May a Pope be publicly corrected for his reprehensible behaviour? Or should the attitude of the faithful be that of unconditional obedience, until the point of justifying anything the Pope’s says and does, even if openly scandalous?
According to some, like the Vatican journalist Andrea Tornielli, it is possible to express “tète a tète” one’s dissent to the Pope, without, however, manifesting it publicly. This thesis nonetheless, contains an important admission. The Pope is not infallible, unless he speaks ex cathedra. Otherwise it would not be licit to dissent even privately and the path to follow would only be that of religious silence. On the other hand, the Pope, who is not Christ, but only his representative on earth, can sin and make mistakes. Yet, is it true that he may only be corrected privately and never publicly?
To respond it is important to recall the historical example par excellence which offers us the golden rule to follow; the so-called “incident at Antioch”. St. Paul records it in these terms in his Epistle to the Galatians, probably written between 54 AD and 57 AD. “[…] when they had seen that to me was committed the gospel of the uncircumcision, as to Peter was that of the circumcision. (For he who wrought in Peter to the apostleship of the circumcision, wrought in me also among the Gentiles.)
And when they had known the grace that was given to me, James and Cephas and John, who seemed to be pillars, gave to me and Barnabas the right hands of fellowship: that we should go unto the Gentiles, and they unto the circumcision: Only that we should be mindful of the poor: which same thing also I was careful to do. But when Cephas was come to Antioch, I withstood him to the face, because he was to be blamed. For before that some came from James, he did eat with the Gentiles: but when they were come, he withdrew and separated himself, fearing them who were of the circumcision. And to his dissimulation the rest of the Jews consented, so that Barnabas also was led by them into that dissimulation. But when I saw that they walked not uprightly unto the truth of the gospel, I said to Cephas before them all: If thou, being a Jew, livest after the manner of the Gentiles, and not as the Jews do, how dost thou compel the Gentiles to live as do the Jews?”
Peter, for fear of hurting the feelings of the Jews, with his behaviour, favoured the “Judaizer’s” position, who believed that circumcision should apply to all converted Christians along with other dispositions from the Mosaic law. St. Paul says that St. Peter had been clearly wrong and therefore “he had withstood him to his face”, that is publically, so that Peter would not be a scandal to the Church over which he exercised supreme authority. Peter accepted Paul’s correction, acknowledging his error with humility.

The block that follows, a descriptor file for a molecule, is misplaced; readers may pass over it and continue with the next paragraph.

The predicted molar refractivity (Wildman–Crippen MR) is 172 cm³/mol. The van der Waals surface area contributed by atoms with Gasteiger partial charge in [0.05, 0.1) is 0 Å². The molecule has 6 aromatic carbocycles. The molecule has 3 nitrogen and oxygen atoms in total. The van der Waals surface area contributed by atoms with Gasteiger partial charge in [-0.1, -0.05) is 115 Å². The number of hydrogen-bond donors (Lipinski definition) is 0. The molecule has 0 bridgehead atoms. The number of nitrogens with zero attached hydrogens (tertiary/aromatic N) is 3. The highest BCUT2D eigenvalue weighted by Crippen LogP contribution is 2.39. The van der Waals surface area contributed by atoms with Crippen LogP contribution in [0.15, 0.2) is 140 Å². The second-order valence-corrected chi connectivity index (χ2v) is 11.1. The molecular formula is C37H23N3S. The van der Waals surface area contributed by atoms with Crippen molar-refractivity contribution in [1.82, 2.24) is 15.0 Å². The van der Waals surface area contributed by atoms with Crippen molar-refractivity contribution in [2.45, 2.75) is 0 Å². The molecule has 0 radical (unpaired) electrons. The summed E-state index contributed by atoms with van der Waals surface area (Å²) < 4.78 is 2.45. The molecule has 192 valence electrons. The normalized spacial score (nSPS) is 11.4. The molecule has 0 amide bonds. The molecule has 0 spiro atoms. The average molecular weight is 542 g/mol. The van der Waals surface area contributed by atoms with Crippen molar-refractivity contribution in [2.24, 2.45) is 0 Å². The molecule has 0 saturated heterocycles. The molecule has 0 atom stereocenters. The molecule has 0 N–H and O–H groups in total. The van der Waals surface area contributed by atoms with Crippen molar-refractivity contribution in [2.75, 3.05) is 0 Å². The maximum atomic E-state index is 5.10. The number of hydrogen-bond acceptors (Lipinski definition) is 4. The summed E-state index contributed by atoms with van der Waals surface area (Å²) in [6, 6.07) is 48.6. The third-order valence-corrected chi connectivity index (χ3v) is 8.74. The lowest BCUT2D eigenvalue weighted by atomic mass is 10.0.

St. Thomas Aquinas deals with this episode in many of his works. First of all, he notes that “The Apostle opposes Peter in his exercise of authority and not in his authority of government” (Super Epistolam ad Galatas lectura, n. 77, tr. it. ESD, Bologna 2006). Paul recognized that Peter was the Head of the Church, but he judged it legitimate to resist him, given the gravity of the problem, which concerned the salvation of souls. “The manner of the reprimand was appropriate as it was public and manifest” (Super Epistolam ad Galatas, n. 84).
This episode, again notes the Angelic Doctor, contains as many teachings for prelates as for their subjects: “To prelates (an example was given) of humility, so they would not refuse to accept complaints on the part of their inferiors and subjects; and to the subjects (was given) examples of zeal and freedom so that they would not fear to correct their prelates, most of all when the fault was public and abounded in danger for many” ( Super Epistulam ad Galatas, n. 77).
At Antioch, St. Peter showed profound humility, St. Paul ardent charity. The Apostle to the Gentiles showed that he was not only just but [also] merciful. Among the works of spiritual mercy there is the correction of sinners, called by moralists “fraternal correction”. It is private if the sin is private and public if the sin is public. Jesus Himself established the manner: “But if thy brother shall offend against thee, go, and rebuke him between thee and him alone. If he shall hear thee, thou shalt gain thy brother. And if he will not hear thee, take with thee one or two more: that in the mouth of two or three witnesses every word may stand. And if he will not hear them: tell the church. And if he will not hear the church, let him be to thee as the heathen and publican. Amen I say to you, whatsoever you shall bind upon earth, shall be bound also in heaven; and whatsoever you shall loose upon earth, shall be loosed also in heaven. (Mat. 18, 15-18).”